FBG.

Pioglitazone, when used as monotherapy, significantly reduced FBG concentrations at doses of 30 and 45 mg/day, compared with placebo. When used in combination with other antidiabetic agents, pioglitazone (30 and 45 mg/day) significantly reduced FBG concentrations in comparison with placebo.

Similarly, rosiglitazone, when used as monotherapy, significantly reduced FBG concentrations at a dose of 4 mg/day. When used in combination with other antidiabetic agents, rosiglitazone (4 and 8 mg/day) significantly reduced FBG concentrations in comparison with placebo.

Lipids.

Rosiglitazone, when used as monotherapy or in combination with other antihyperglycaemic agents, significantly increased LDL-C level (15 mg/dL, 0.39 mmol/L). No statistically significant difference was shown for the effect of pioglitazone on LDL-C level (-0.4 mg/dL, -0.01 mmol/L) compared with placebo.

Treatment with rosiglitazone had no statistically significant effect on the fasting plasma triglyceride concentration. Pioglitazone was shown to significantly decrease fasting plasma triglyceride level (-40 mg/dL, 0.45 mmol/L).

Both rosiglitazone and pioglitazone were found to significantly increase the HDL-C concentration, by 2.7 mg/dL (0.07 mmol/L) and 4.55 mg/dL (0.12 mmol/L), respectively.

A significant increase in total cholesterol was shown with rosiglitazone when compared with placebo (21.3 mg/dL, 0.55 mmol/L). Treatment with pioglitazone had no statistically significant effect on total cholesterol level (-0.1 mg/dL, -0.003 mmol/L).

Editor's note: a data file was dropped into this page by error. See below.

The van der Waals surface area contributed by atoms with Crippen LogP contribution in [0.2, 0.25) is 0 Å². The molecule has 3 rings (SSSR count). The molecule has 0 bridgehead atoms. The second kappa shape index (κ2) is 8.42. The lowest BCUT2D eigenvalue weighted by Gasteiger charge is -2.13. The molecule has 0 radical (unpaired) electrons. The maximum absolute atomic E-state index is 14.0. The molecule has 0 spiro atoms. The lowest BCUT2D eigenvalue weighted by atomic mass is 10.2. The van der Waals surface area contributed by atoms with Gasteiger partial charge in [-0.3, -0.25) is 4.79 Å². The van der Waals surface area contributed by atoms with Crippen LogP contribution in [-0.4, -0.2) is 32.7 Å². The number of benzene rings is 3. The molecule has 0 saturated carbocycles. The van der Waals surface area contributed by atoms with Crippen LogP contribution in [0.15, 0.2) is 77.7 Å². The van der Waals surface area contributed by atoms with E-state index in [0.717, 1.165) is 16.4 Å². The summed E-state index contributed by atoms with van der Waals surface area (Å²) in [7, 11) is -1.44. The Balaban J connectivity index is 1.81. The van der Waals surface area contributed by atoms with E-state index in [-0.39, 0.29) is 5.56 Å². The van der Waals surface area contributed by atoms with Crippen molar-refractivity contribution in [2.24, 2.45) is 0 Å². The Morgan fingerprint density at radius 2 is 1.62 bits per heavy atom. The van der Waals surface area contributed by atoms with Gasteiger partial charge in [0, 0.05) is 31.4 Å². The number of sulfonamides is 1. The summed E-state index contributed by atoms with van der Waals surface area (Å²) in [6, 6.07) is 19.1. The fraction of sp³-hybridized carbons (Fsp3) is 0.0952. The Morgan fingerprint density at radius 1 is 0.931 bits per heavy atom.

Blood-pressure.

No significant differences were shown between rosiglitazone and placebo in changes in systolic or diastolic blood-pressure.

Weight.

The average weight gain within 6 months of treatment initiation with thiazolidinediones was 2.7 kg (95% CI: 1.8, 3.7). Significant heterogeneity was found, but sensitivity analyses indicated that drug grouping did not explain this heterogeneity. An average weight gain of 0.73 kg (95% CI: 0.23, 1.23) without statistical heterogeneity was demonstrated in the Japanese trials, compared with an average weight gain of 3.3 kg (95% CI: 2.5, 4.2) with significant statistical heterogeneity in the non-Japanese trials.

Authors' conclusions

Pioglitazone and rosiglitazone had similar effects on measures of glycaemic control and body weight, while pioglitazone demonstrated a more favourable plasma lipid profile. However, head-to-head comparisons are required to determine whether there are differences in efficacy between these two agents.